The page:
Fair Weather For the Next Two Days Then Eastern Pacific Troughing Setting Up With Snowfall Possibilities Next Week….
Friday March 9, 2012
Posted at 9:49 am by Howard
Brief Update Saturday:
Trend is intact for an Eastern Pacific long wave Trof to set up over the next few days. Although the upper jet still favors the pacific NW and Northern Ca through Mid week….The systems become increasingly wetter by mid week. As we get to Friday, Strong upstream amplification occurs on both EC and GFS models. Thus confidence remains high for a significant storm that will bring several feet to the high country of Mono County beginning next Friday through St Patty’s Day weekend. The storm is cold and the Powder by the end of the week could potentially be the deepest and best of the year. (Don’t put your boards away yet!)
This mornings satellite showing the upper ridge right over the golden state and 12z gfs forecast run showing best warming aloft today with the calmest winds over the Northern half of Ca. The southern half of the state has off shore flow with warming as well. Expect highs today in Mammoth to push over the 60 degree mark for the first time this year….
Temps in the Owens Valley will move into the 70s with little change in temps Saturday for the Owens Valley. Mono County will be a little cooler, with an increase in breeze and high clouds by the afternoon. The upper ridge will begin to both weaken and shift east.
Next week the well advertised long wave trof is still expected to set up over the Eastern Pacific as increasing jet energy and eventually amplification upstream drives the upper jet toward the southern part of the state the 2nd half of the week. As a note, the MJO did have the effect of retrogression over the north pacific this past week. However the pattern over the pacific has not been amplified enough to get the upper jet south down the west coast. That may have something to do with the +AO? Maybe, maybe not. All I know is that mother nature has been pretty stingy this year with high latitude blocking in the areas that are most conducive to central west coast storminess. The Equatorial-ward trajectories of Arctic Air over the Western Hemisphere have been both anemic and infrequent. As of note, according to the latest snap shot, the AO will be trending toward neutral next week and possibly even briefly negative by St patty’s day.
The Dweebs have taken a look at the 00z GFS 3, 5, 8 and 11 day means as well as the amplitude of the wave pattern across the north pacific next week.
What is note worthy is that for the first part of next week the front left exit region of the upper jet with the best forcing favors the Pacific Northwest beginning Sunday with the Rt rear entry region favoring Northern Ca. So once again, the Northern Sierra will get the best of the precip the first half of next week. I will note that the mid week short wave is definitely wetter with a lot of pacific moisture being entrained into the system. Some of that will bring us snow fall here in Mono County, Tuesday into Wednesday. However, it does not appear to be big amounts. Beyond mid week, the most significant system for the Mammoth area appears to be associated with the most amplification of the long wave in addition to progression of the same, as we go from Friday the 16th through Monday the 19th. That appears at this time, to be the best “IOP” for the Central Sierra next week!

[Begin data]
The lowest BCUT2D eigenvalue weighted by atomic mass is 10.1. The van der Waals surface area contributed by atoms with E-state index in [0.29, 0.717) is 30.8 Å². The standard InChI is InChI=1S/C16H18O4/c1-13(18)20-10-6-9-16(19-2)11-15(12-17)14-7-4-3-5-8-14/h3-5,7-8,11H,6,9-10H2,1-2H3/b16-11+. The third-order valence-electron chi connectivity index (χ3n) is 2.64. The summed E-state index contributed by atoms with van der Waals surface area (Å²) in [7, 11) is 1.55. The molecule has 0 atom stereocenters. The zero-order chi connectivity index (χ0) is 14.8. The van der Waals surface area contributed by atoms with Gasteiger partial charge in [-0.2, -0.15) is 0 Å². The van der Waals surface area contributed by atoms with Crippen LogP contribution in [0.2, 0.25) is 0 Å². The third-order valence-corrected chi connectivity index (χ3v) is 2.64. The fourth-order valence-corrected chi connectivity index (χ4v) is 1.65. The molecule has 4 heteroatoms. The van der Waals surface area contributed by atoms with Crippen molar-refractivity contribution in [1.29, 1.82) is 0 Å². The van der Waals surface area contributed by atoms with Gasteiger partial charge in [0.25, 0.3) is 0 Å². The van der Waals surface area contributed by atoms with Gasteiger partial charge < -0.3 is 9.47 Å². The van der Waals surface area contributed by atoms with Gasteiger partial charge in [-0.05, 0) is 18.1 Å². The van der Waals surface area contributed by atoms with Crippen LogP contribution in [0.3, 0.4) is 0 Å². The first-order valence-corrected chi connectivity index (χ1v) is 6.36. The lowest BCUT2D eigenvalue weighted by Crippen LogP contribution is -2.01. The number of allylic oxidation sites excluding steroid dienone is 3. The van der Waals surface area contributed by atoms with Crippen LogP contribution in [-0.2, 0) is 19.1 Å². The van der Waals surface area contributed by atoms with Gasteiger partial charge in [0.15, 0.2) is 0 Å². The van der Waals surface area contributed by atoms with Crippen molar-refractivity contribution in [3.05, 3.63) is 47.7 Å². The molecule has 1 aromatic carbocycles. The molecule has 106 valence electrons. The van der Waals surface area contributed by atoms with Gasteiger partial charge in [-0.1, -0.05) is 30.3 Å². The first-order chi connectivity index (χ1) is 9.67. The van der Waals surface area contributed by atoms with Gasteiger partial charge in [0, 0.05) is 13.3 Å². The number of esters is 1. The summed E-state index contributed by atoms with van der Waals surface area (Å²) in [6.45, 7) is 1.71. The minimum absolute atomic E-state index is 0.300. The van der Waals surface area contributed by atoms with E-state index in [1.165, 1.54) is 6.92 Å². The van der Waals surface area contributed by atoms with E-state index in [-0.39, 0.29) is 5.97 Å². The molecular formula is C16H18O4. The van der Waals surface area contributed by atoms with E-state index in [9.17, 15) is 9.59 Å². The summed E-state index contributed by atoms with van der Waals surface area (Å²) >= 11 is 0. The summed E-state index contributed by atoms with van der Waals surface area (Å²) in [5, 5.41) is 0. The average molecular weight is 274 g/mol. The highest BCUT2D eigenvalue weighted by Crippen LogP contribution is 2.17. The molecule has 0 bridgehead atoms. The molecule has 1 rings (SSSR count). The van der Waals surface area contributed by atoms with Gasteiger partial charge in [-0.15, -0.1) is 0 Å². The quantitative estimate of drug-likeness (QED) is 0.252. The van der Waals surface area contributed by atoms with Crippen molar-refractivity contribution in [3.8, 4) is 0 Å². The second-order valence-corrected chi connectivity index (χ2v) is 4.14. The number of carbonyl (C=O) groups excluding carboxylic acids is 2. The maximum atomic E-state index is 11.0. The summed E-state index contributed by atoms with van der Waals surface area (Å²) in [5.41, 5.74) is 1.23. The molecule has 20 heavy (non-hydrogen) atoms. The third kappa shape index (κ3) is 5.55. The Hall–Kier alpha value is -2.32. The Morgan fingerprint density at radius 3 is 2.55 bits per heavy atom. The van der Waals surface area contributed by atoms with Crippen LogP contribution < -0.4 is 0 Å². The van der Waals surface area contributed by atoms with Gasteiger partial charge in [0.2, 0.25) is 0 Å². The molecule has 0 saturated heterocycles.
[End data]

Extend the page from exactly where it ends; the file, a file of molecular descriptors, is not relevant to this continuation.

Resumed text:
More updates on the way later this weekend……..>>>
Dr Howard and the Dweebs……………………….:-)
MJO…the Hows and Whys: (Subseasonal Synoptic Model)
The framework for the model is global atmospheric angular momentum (AAM), which varies with the amount and distribution of westerly flow and mass in the atmosphere. The MJO produces a robust signal in global AAM because as equatorial convection anomalies propagate eastward the accompanying surface wind and pressure anomalies induce anomalous mountain and frictional torques. The torques exchange angular momentum between the atmosphere and the solid earth. The MJO mountain torque comes primarily from subtropical topography and depends on the MJO’s surface pressure anomalies and their placement relative to the African Highlands, the Himalayas and the South America Andes. Momentum and heat transports by atmospheric eddies organize the angular momentum produced by the torques and give rise to a zonal mean wind signal that propagates coherently poleward from equatorial regions into the subtropics. Such anomalies are strong enough to influence storm track variability and wave energy dispersion in mid-latitudes.
Reference Glossary of Weather Terms
Disclaimer: I have been a hobbyist meteorologist for over 30 years here in the Mammoth area and I do this for my personal enjoyment. The National Weather Service saves lives every day . . . I do not. When making important planning decisions please use information provided by the National Weather Service as they are the most knowledgeable and accurate information source available today.